Part III Minute 28 – The Wok Tower

Marty explores the sights and sounds of downtown Hill Valley in 1885.

GUEST: Naomi Wong


Follow us on Facebook and Twitter

Join our Listener Group: Back to the Future Minute Listener Preservation Society

Support us on Patreon and listen to No Roads Edition!

Special Thanks to Patreon Associate Producer: Leaper 182 and Ed Foster

One thought on “Part III Minute 28 – The Wok Tower

  1. Okay, you joked about the clocktower being built just so the Hill Valley-ians can finally know what time it is BUT YOU’RE KINDA RIGHT:

    I just read a book about the standardization of time, which came about because of…the railroads. Every town used to have its own solar noon, that is, 12’o clock was when the sun was directly overhead. It was different in every town. This was manageable when people rode horses/walked from place to place, but then trains. You could suddenly travel very quickly through many towns, and had to figure out when your train and your connecting train would depart/arrive, local time. Supplies and people and ideas started coming and going on trains. Business picked up, the exchange of ideas and goods became more immediate, and life in general just started moving faster. People had to actually start *keeping track* of time. Time became a much larger part of Americans’ consciousness. That’s probably why they’re building the clock tower; nobody really needed to know the precise time before now.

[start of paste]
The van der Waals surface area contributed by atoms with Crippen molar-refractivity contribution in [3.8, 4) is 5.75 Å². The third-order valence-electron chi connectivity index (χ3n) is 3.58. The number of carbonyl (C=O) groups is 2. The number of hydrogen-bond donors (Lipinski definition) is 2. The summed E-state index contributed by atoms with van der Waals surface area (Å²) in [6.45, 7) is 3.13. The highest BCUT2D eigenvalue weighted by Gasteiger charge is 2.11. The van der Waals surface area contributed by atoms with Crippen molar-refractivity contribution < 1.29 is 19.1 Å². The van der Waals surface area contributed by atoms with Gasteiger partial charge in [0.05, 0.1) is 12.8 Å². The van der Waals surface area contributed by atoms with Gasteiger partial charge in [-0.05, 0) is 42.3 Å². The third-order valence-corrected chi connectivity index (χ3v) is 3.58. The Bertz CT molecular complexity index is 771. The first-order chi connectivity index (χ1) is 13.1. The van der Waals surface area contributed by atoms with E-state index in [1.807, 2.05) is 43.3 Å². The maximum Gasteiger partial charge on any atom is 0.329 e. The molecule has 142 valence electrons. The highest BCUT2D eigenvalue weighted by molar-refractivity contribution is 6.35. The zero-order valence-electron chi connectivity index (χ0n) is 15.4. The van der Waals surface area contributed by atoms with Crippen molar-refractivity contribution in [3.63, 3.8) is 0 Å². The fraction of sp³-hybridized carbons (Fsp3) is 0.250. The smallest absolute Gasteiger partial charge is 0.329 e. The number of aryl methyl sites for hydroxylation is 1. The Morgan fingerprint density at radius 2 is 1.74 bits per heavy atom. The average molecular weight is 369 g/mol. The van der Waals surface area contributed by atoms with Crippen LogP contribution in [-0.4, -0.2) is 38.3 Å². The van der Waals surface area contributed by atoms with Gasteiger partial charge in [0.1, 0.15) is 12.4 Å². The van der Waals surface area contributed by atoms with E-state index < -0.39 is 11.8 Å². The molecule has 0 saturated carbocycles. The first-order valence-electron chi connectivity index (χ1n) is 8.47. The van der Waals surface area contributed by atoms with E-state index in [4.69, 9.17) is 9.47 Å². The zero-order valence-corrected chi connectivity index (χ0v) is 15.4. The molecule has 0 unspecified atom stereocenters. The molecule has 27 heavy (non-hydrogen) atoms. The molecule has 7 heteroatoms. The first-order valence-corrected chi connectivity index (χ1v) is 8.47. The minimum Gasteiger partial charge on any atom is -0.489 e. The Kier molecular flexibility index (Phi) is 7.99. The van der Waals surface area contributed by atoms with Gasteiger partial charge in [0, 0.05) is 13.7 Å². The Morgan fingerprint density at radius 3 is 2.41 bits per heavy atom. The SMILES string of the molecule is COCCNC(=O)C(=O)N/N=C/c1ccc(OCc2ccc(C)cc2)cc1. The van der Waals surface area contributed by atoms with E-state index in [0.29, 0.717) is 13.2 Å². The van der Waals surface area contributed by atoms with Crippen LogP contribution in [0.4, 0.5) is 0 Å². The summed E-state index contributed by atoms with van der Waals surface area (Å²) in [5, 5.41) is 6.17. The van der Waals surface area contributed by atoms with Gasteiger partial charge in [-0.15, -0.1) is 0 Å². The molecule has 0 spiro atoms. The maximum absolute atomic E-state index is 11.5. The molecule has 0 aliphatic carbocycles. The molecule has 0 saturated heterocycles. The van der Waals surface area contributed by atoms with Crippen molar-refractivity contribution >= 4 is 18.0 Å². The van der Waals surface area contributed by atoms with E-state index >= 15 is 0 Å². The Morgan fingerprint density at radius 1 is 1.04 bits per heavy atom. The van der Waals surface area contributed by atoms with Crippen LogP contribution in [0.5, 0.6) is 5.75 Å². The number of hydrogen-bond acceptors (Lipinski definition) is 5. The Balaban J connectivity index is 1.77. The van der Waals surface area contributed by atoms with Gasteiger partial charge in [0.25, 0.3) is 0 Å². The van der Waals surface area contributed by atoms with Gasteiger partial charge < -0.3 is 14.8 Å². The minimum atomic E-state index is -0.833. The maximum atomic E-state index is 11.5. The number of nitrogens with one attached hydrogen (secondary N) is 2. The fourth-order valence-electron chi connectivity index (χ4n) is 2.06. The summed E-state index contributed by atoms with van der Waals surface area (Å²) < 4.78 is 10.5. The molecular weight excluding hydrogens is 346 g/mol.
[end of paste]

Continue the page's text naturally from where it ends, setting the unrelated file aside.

On the other hand, timezones were instituted in the U.S. in 1883, two years before this scene. When you consider that, Hill Valley is behind the times. Especially because they have their own railroad station. Before the standardization of time, how did passengers getting off at the Hill Valley station know *when* they were? (I like that idea, that Hill Valley is always slightly outside of time. During Part 1 you talked about how the movies/songs playing in 1955 Hill Valley weren’t formally new, but were new to Hill Valley, because it had taken a while to reach them).

    On the other, other hand, maybe the railroad station just recently opened, and Hill Valley decided it would be good to have a public clock to keep up with the coming of the railroad and the changing times it would bring.

    It’s really appropriate that a time travel movie takes place in this period, when time was up in the air, in flux, and becoming a larger part of peoples’ lives. Also appropriate that the machine that propels Marty into the future is (wow metaphor) A TRAIN.

Comments are closed.